In chemistry, coordination number (c.n.), as defined originally in 1893 by Alfred Werner, is the total number of neighbors of a central atom in a chemical compound. In methane the coordination number for the carbon atom is 4. In inorganic chemistry the number of sigma bonds between ligand and the central atom count but not the number of pi bonds.
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It differs significantly from the chemistry definition because while diamond (which is entirely made of carbon) has a coordination number of 4, graphite (which is also entirely made out of carbon) has a coordination number of 3. It differs from the surface coordination number which is always less than the bulk coordination number. The surface coordination number is dependent on which Miller index the surface uses. In a body-centered cubic (BCC) crystal, the bulk coordination number is 8, whereas for the (100) surface, the surface coordination number is 4. The highest bulk coordination number is 12, found in both hexagonal close-packed (HCP) and cubic close-packed (CCP) (also known as face-centered cubic, FCC) structures. This value of 12 corresponds to the theoretical limit of the kissing number problem.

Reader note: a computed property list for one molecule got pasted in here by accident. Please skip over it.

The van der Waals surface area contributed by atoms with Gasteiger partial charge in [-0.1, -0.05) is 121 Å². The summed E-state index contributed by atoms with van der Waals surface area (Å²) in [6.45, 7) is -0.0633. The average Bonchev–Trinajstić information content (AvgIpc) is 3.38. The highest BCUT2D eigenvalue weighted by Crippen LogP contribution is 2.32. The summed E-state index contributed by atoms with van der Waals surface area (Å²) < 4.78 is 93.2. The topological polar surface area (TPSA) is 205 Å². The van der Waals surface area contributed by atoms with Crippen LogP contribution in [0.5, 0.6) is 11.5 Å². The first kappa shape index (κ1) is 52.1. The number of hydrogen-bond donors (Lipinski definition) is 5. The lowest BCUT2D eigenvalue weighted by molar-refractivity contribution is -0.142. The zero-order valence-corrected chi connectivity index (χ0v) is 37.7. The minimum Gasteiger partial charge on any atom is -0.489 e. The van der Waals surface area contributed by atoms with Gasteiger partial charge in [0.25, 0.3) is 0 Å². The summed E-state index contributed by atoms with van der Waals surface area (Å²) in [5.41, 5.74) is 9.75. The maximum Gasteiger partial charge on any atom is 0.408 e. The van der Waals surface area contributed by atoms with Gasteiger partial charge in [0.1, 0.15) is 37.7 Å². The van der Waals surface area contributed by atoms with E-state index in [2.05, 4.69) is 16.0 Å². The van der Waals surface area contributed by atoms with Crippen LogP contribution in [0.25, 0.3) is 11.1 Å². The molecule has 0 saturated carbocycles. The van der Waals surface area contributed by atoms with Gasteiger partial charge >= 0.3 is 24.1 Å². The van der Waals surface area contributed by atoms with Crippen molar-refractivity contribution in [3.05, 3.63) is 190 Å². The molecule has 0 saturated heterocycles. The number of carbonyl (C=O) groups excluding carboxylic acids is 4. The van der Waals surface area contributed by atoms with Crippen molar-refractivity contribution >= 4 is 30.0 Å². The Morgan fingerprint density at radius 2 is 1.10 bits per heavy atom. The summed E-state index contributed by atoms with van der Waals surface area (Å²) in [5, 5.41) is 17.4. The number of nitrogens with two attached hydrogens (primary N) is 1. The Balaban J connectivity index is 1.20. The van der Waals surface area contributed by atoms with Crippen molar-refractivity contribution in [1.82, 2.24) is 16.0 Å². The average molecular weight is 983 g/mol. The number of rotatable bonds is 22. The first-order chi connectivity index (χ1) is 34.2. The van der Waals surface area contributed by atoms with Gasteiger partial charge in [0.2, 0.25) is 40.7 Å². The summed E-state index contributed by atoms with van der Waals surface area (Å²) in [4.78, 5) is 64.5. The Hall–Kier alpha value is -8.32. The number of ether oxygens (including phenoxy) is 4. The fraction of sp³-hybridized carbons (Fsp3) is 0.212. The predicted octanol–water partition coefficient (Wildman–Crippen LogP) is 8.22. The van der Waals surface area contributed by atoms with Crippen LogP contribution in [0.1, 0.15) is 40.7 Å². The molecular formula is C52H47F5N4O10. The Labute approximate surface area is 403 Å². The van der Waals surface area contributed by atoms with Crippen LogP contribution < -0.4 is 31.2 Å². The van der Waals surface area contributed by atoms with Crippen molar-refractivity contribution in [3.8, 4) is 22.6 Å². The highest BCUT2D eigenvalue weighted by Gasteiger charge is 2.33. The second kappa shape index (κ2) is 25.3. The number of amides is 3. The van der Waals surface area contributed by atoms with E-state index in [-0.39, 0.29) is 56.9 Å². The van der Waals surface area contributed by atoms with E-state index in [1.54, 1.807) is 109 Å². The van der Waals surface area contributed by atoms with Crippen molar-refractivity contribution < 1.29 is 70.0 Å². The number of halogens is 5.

Examples of high coordination number compounds are uranium and thorium bidentate nitrate-coordinated cluster compounds U(NO3)62- and Th(NO3)62-. When the surrounding ligands get smaller even higher coordination numbers are possible. One in silico study found a particularly stable PbHe152+ ion comprised of a central lead ion coordinated with no less than 15 helium atoms..
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- Meteorite Book-Glossary C